Calalogue of an exhibition held in November 1978 at Light Work.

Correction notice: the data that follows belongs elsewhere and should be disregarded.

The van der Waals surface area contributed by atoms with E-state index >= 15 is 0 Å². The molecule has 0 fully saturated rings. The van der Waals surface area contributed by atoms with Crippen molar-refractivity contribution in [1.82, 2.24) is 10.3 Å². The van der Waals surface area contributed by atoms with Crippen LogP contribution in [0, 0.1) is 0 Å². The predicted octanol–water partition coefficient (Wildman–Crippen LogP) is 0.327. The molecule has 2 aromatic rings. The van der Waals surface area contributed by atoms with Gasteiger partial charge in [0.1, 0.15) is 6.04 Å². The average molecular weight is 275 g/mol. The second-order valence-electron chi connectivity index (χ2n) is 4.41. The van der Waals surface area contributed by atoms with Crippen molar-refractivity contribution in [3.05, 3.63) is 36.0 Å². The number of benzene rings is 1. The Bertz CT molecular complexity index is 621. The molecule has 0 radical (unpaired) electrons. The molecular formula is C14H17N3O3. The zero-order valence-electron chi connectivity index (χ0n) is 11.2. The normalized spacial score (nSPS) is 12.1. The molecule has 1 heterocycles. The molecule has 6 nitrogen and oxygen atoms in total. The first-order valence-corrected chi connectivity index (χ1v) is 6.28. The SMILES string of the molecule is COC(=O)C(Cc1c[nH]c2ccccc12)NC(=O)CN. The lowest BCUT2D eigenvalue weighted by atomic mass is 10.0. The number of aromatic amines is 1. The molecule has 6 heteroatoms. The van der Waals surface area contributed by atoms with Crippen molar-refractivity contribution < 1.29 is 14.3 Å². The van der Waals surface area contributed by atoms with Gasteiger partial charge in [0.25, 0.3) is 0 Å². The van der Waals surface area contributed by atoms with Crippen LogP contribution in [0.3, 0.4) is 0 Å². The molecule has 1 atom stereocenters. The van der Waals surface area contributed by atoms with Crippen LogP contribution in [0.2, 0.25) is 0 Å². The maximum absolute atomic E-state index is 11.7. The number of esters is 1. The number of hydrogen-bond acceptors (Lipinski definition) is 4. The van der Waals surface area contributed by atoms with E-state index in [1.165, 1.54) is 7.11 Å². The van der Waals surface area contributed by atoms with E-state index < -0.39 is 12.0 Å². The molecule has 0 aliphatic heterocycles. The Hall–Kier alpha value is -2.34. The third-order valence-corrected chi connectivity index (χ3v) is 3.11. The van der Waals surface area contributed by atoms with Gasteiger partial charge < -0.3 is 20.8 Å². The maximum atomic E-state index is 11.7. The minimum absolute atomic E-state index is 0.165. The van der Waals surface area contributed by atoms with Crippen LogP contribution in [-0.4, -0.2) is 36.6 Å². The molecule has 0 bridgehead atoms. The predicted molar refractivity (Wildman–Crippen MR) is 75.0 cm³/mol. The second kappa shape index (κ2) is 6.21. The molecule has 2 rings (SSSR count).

Fielding Dawson (August 2, 1930 – January 5, 2002) was a beat-era author of short stories and novels, a student of the Black Mountain College. He was also a painter and collagist whose works were seen in several books of poetry and many literary magazines. Born in New York City, Dawson was known for his stream-of-consciousness style before the term was coined. Much of his work was lax in punctuation to emphasize the immediacy of thought. Additionally, dialogue would often be used to break this up. Though conversational, much of his dialogue could often halt the metre while still staying on track. His lack of deference toward tradition in writing, other than that of the necessity to evoke humanity, often painfully raw, is what puts him in the category of many of his better-known contemporaries, such as Jack Kerouac or Allen Ginsberg. Dawson was still writing up until his unexpected death in January 2002. He had become a teacher, first in prisons like Sing Sing, at the Jack Kerouac School of Disembodied Poetics at the Naropa Institute in Boulder, where he taught regularly, and continuing on to work with at-risk students at Upward Bound High School in Hartwick, New York.